Why are we still talking about the Cloud?

With a nod and a wink to my marketing colleagues in Silicon Valley, and their seemingly endless inclination to re-package the Old as New, I’m compelled (after one too many questions from investors and coaching clients in the past few weeks) to state the obvious: 

The “Cloud” is neither a new advance in technology nor an architectural transformation.  Rather, it is another way of marketing an infrastructure and application paradigm that’s been with us for more than a decade and can no longer be considered “cutting edge.”  In fact, it is standard fare, something that everyone does, with minimal risk, a library of “best practices” and little that is truly “new” besides the term itself.

Before we moved “to the cloud,” we heralded a new generation of Software-as-a-Service (SaaS, think Salesforce.com) and before SaaS, we applauded the ingenuity of Application Service Providers (ASP) which, from my point-of-view*, was just another way of describing a “hosted” application, which was really little more than a new way of talking about distributed computing.  Yes, ten years ago, as Jamcracker’s CIO, I was traveling the country as a champion of the “next generation” of software provisioning, but even then, was it dramatically different than dialtone telephones with local devices connected to “someone else’s infrastructure?” Not really.

Yes, there have been improvements in the architecture, the protocols, and certainly in the adoption of user-centric design (i.e., a good UI) but the real change in the past ten years has not been in the technology, but in the general population’s willing adoption of the model. 

So, the next time an entrepreneur (with all the energetic sincerity that such courageous souls bring to any conversation) asks how to “sell” a cloud-based platform or product, give them the answers that have been true for as long as “Silicon Valley” has been in our geographic vocabulary:  Does the product solve a problem? Is it easy to use?  Is it modestly priced for the features it delivers? Is there exceptional Customer Support for problem resolution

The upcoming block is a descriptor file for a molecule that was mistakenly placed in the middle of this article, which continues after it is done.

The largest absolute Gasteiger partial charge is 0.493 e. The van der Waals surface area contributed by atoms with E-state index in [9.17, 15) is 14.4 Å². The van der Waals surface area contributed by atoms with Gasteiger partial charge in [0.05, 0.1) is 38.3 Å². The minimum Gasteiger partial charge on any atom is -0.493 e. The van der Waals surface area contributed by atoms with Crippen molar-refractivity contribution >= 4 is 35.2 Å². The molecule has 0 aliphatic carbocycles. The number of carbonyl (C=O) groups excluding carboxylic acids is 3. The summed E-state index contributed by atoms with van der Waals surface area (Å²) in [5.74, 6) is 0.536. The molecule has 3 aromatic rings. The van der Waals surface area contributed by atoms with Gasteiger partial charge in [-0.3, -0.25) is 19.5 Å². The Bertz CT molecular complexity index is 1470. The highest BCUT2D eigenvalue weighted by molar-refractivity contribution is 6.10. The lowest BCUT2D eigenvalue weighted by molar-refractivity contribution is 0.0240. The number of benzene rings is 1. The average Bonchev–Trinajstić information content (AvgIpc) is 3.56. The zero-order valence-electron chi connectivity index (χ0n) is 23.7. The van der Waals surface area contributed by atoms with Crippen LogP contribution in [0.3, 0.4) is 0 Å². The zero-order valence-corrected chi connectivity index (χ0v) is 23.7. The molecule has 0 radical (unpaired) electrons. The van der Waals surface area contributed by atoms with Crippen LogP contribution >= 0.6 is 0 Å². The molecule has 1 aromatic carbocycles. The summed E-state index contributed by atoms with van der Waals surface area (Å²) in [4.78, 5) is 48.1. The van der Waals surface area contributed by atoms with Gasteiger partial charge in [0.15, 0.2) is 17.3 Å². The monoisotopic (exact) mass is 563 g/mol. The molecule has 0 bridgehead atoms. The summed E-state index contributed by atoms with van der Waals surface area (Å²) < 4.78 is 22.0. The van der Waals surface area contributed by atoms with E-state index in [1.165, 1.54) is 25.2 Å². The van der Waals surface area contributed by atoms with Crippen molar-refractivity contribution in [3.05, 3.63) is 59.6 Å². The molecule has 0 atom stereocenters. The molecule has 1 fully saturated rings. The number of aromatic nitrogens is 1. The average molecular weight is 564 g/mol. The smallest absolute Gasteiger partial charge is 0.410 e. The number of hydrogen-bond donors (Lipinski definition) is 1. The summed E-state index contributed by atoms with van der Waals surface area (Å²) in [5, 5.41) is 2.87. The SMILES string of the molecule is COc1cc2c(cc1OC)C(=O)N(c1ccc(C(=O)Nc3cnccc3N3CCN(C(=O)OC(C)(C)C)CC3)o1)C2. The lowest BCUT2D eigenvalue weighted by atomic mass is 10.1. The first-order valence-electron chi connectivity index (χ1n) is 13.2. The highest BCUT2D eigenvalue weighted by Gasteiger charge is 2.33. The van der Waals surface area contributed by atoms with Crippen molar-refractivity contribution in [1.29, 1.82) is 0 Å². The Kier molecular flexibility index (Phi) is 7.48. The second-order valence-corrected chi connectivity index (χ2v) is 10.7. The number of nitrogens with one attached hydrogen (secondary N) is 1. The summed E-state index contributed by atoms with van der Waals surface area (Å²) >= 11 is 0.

Living in the Cloud does not preclude these important considerations, it’s just another way of saying that the physical location of the software is not the same as our access to that software, something that’s been true (for most of us) as long as our use of email or http.  Even when the next wave of marketing terminology (post-Cloud names in lieu of actual innovation) appears early next year, look past the fancy words and you’ll see the same architecture we’ve been selling since the early 90’s. 

The key selling point, as always, should be about value.  ( The old adage “Location, location, location” is just that, an old adage from the time when having an actual storefront with steady foot traffic was actually a business imperative.)  As for me, I’ve adjusted my internal taxonomy, and moved “the Cloud” terminology to my Who Cares? repository.

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